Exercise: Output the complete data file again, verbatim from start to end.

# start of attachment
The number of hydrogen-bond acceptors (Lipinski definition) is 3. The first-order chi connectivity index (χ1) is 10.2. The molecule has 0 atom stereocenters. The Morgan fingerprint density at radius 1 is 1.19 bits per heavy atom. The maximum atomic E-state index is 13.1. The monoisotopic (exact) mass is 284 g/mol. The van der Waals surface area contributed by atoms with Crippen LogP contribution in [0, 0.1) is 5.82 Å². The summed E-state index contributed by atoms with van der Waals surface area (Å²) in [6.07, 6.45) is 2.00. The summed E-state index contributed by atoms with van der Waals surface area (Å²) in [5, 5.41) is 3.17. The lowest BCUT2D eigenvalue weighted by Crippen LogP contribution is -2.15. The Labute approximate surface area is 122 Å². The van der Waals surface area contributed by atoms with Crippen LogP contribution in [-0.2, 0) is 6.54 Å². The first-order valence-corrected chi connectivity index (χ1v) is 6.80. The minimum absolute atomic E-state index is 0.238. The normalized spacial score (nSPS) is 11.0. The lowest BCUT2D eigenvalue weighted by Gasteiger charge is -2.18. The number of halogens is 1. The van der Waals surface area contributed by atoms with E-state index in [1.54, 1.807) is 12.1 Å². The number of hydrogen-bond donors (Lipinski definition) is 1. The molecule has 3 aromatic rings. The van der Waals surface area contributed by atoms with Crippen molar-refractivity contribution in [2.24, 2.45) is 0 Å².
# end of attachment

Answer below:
The number of hydrogen-bond acceptors (Lipinski definition) is 3. The first-order chi connectivity index (χ1) is 10.2. The molecule has 0 atom stereocenters. The Morgan fingerprint density at radius 1 is 1.19 bits per heavy atom. The maximum atomic E-state index is 13.1. The monoisotopic (exact) mass is 284 g/mol. The van der Waals surface area contributed by atoms with Crippen LogP contribution in [0, 0.1) is 5.82 Å². The summed E-state index contributed by atoms with van der Waals surface area (Å²) in [6.07, 6.45) is 2.00. The summed E-state index contributed by atoms with van der Waals surface area (Å²) in [5, 5.41) is 3.17. The lowest BCUT2D eigenvalue weighted by Crippen LogP contribution is -2.15. The Labute approximate surface area is 122 Å². The van der Waals surface area contributed by atoms with Crippen LogP contribution in [-0.2, 0) is 6.54 Å². The first-order valence-corrected chi connectivity index (χ1v) is 6.80. The minimum absolute atomic E-state index is 0.238. The normalized spacial score (nSPS) is 11.0. The lowest BCUT2D eigenvalue weighted by Gasteiger charge is -2.18. The number of halogens is 1. The van der Waals surface area contributed by atoms with E-state index in [1.54, 1.807) is 12.1 Å². The number of hydrogen-bond donors (Lipinski definition) is 1. The molecule has 3 aromatic rings. The van der Waals surface area contributed by atoms with Crippen molar-refractivity contribution in [2.24, 2.45) is 0 Å².